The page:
If one party requests an anti-suit injunction, based on which requirements should the addressed forum evaluate such request? What does a requesting party need to prove? Is there any counterproof that a respondent can submit to persuade the forum to not accept the request?
Given by either court or arbitral tribunal, there are some important threshold requirements for an anti-suit injunction to be granted. However, it is not clear to precisely determine what these conditions are. Precise determination of the conditions is impossible because in the international context, some countries do not even accept anti-suit injunctions, let alone address the conditions. Those countries mostly argue that anti-suit injunctions are addressed to their courts and therefore consider them a violation of their public policies. Another reason is that even in one single country, especially those with federalism, there is not any uniform approach toward anti-suit injunctions. This study will analyze different approaches below. By analyzing cases and scholarship it is still possible to determine the most common and sensible conditions for anti-suit injunction cases. Each condition is analyzed below in light of some prominent decisions.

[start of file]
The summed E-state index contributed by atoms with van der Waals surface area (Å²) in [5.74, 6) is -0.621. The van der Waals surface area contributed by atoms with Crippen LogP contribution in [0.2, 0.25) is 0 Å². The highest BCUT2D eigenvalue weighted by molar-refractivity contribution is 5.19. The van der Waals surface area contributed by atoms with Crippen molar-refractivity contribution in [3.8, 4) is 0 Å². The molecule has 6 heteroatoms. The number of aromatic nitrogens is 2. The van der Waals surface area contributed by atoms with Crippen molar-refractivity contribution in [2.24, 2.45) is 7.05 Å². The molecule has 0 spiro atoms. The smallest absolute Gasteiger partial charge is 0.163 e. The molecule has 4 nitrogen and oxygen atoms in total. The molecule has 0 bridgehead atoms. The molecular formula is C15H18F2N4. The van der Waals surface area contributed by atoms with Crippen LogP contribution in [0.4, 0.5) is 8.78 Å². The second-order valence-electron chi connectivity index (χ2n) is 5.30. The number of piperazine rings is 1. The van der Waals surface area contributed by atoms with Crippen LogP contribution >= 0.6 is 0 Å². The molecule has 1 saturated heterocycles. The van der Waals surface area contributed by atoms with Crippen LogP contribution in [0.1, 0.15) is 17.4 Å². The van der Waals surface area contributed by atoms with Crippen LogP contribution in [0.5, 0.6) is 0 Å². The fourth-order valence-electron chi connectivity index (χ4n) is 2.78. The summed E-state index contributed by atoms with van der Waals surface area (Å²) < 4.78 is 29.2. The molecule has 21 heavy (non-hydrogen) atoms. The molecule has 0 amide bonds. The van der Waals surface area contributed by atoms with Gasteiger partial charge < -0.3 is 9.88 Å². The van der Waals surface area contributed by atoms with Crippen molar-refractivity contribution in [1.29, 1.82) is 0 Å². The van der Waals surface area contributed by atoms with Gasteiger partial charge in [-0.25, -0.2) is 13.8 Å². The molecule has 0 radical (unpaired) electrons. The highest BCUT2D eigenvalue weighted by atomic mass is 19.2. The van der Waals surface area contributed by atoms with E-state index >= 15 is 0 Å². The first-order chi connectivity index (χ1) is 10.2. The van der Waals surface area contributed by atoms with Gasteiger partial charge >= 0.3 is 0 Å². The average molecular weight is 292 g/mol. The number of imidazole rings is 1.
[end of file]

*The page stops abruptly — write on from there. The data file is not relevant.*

It is possible to organize the most common conditions under five categories: i) There should not be “undue or unnecessary delay,” ii) The foreign proceedings must not be too far advanced, iii) The measure must be just and convenient, iv) The foreign litigation must be vexatious and oppressive, and v) There should not be a good reason not to grant injunction.